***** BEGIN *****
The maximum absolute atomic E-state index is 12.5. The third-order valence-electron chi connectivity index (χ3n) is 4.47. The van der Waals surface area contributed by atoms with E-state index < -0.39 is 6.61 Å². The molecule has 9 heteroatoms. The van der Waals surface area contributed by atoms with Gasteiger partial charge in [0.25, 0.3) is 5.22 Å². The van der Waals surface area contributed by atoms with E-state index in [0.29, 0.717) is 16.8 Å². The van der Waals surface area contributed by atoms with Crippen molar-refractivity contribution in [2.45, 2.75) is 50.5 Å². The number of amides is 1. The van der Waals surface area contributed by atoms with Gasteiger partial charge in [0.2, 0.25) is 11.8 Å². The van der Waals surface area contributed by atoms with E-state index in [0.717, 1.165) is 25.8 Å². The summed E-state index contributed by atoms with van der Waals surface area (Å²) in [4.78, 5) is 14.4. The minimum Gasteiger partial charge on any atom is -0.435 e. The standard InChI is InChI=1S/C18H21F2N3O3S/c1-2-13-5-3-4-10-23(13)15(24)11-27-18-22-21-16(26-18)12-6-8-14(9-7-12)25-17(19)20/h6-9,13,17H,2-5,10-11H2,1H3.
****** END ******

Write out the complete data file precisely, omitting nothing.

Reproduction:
The maximum absolute atomic E-state index is 12.5. The third-order valence-electron chi connectivity index (χ3n) is 4.47. The van der Waals surface area contributed by atoms with E-state index < -0.39 is 6.61 Å². The molecule has 9 heteroatoms. The van der Waals surface area contributed by atoms with Gasteiger partial charge in [0.25, 0.3) is 5.22 Å². The van der Waals surface area contributed by atoms with E-state index in [0.29, 0.717) is 16.8 Å². The van der Waals surface area contributed by atoms with Crippen molar-refractivity contribution in [2.45, 2.75) is 50.5 Å². The number of amides is 1. The van der Waals surface area contributed by atoms with Gasteiger partial charge in [0.2, 0.25) is 11.8 Å². The van der Waals surface area contributed by atoms with E-state index in [0.717, 1.165) is 25.8 Å². The summed E-state index contributed by atoms with van der Waals surface area (Å²) in [4.78, 5) is 14.4. The minimum Gasteiger partial charge on any atom is -0.435 e. The standard InChI is InChI=1S/C18H21F2N3O3S/c1-2-13-5-3-4-10-23(13)15(24)11-27-18-22-21-16(26-18)12-6-8-14(9-7-12)25-17(19)20/h6-9,13,17H,2-5,10-11H2,1H3.